What's next for Republicans?
Now what, regarding the election, regarding the Republican Party?
Let's start with some facts.
First, the Republican Party isn't dead, demographically or ideologically.
A little knowledge of political history shows it's not unusual for political parties to be declared dead, erroneously.
Pundits declared the Republican Party dead in 1964 after Barry Goldwater lost 44 states. Just two presidential elections later, the Democratic Party was declared dead in 1972 after George McGovern lost 49 states.
Parties have a knack for resurrecting themselves.
Columnist George Will's advice for the Republican Party is to find a “more likable” candidate and one “who tilts toward the libertarian side of the Republican Party's fusion of social and laissez-faire conservatism.”
Laissez-faire, from the French, translates to “allow to do.” It's a theory of government that upholds the concept of a limited state, the belief that government should interfere as little as possible in directing and managing the economic order.
Applied to social issues, the laissez-faire principle upholds the same concept of limited government, the belief that the state should interfere as little as possible in directing and regulating personal conduct.
The call for a Republican Party that “tilts toward the libertarian side” is an appeal for a stance that is fiscally conservative and socially liberal, unswerving in its advocacy of self-rule and personal freedom.
For two gay guys who own a tackle shop, that means the government shouldn't be picking the type of minnows they're allowed to sell and shouldn't be picking the kind of person they're allowed to marry.
It means a sidewalk vendor in New York should be allowed to sell 32-ounce soft drinks and a customer should be allowed to decide if he's too out of shape to buy one.
It means the government shouldn't be overtaxing a successful woman who has made all right decisions in a business and shouldn't be forbidding her from making a decision about receiving an elevated dose of estrogen after a rape in order to prevent a pregnancy.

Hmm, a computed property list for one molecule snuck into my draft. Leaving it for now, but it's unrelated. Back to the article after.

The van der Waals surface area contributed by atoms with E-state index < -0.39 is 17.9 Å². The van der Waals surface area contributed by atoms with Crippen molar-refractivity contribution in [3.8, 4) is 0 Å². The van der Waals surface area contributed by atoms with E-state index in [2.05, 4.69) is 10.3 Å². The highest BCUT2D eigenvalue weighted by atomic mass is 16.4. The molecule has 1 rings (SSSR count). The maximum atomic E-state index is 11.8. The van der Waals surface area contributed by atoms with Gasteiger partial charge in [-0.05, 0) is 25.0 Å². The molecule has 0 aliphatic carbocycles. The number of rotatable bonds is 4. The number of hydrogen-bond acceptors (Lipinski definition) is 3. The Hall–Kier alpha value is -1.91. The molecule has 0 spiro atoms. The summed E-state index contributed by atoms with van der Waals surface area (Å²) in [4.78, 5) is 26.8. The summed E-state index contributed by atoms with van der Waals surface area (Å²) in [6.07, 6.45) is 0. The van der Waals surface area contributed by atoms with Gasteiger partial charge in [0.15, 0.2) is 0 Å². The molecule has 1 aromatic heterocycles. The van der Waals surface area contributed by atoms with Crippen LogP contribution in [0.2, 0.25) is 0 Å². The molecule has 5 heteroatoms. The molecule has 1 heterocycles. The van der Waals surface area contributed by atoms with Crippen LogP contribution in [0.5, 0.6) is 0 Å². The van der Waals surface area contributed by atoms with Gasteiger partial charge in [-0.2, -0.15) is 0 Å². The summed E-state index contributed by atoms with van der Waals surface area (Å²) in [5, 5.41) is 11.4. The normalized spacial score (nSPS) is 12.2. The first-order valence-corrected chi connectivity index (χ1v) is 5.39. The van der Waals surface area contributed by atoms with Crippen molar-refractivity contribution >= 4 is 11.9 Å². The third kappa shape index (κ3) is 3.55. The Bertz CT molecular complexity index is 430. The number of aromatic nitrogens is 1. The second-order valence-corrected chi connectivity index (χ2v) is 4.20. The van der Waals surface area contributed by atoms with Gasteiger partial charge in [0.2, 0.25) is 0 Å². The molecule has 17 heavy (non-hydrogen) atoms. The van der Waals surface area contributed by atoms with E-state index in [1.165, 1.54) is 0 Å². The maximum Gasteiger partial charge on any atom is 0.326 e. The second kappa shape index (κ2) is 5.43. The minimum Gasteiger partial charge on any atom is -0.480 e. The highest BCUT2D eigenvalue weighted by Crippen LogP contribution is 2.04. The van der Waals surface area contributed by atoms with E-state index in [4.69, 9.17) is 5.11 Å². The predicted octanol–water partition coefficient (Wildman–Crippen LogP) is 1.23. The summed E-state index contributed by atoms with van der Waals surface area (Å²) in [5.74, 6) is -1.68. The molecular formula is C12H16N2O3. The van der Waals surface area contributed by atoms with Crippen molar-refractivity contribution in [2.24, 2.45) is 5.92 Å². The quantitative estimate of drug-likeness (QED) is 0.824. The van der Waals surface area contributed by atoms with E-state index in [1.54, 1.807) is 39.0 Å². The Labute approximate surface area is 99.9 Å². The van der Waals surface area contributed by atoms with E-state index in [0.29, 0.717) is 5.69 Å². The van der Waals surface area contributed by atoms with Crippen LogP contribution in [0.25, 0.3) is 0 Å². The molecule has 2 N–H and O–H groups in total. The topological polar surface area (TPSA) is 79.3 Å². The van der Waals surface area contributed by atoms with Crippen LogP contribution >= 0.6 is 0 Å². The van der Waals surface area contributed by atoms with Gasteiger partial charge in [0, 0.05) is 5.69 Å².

Asked in a campaign interview his view on whether women who became pregnant due to rape should have the option of abortion, U.S. Rep. Todd Akin, Republican candidate for the U.S. Senate, replied: “If it's a legitimate rape, the female body has ways to try to shut that whole thing down.”
The “legitimate” part sounds like the old dunking stool way of deciding things. Alleged witches were tied to chairs at the end of boards and repeatedly dunked in a river or pond. Those who didn't die from drowning were deemed guilty and trotted off to be burned alive. Those who drowned were deemed innocent, but dead.
From the idea that a “shut that whole thing down” process generally kicks in after a “legitimate” rape, it's only a short step to seeing a rape victim as a likely liar if she becomes pregnant.
And the election? “The 20-point gender gap is the largest Gallup has measured in a presidential election since it began compiling the vote by major subgroups in 1952,” reported Gallup.
Journalist and former congressional aide Brent Budowsky states the obvious: “When voters are demeaned, ridiculed and insulted, they tend to vote in larger numbers than expected against those who demean, ridicule and insult them.”
Ralph R. Reiland is an associate professor of economics at Robert Morris University and a local restaurateur (firstname.lastname@example.org).
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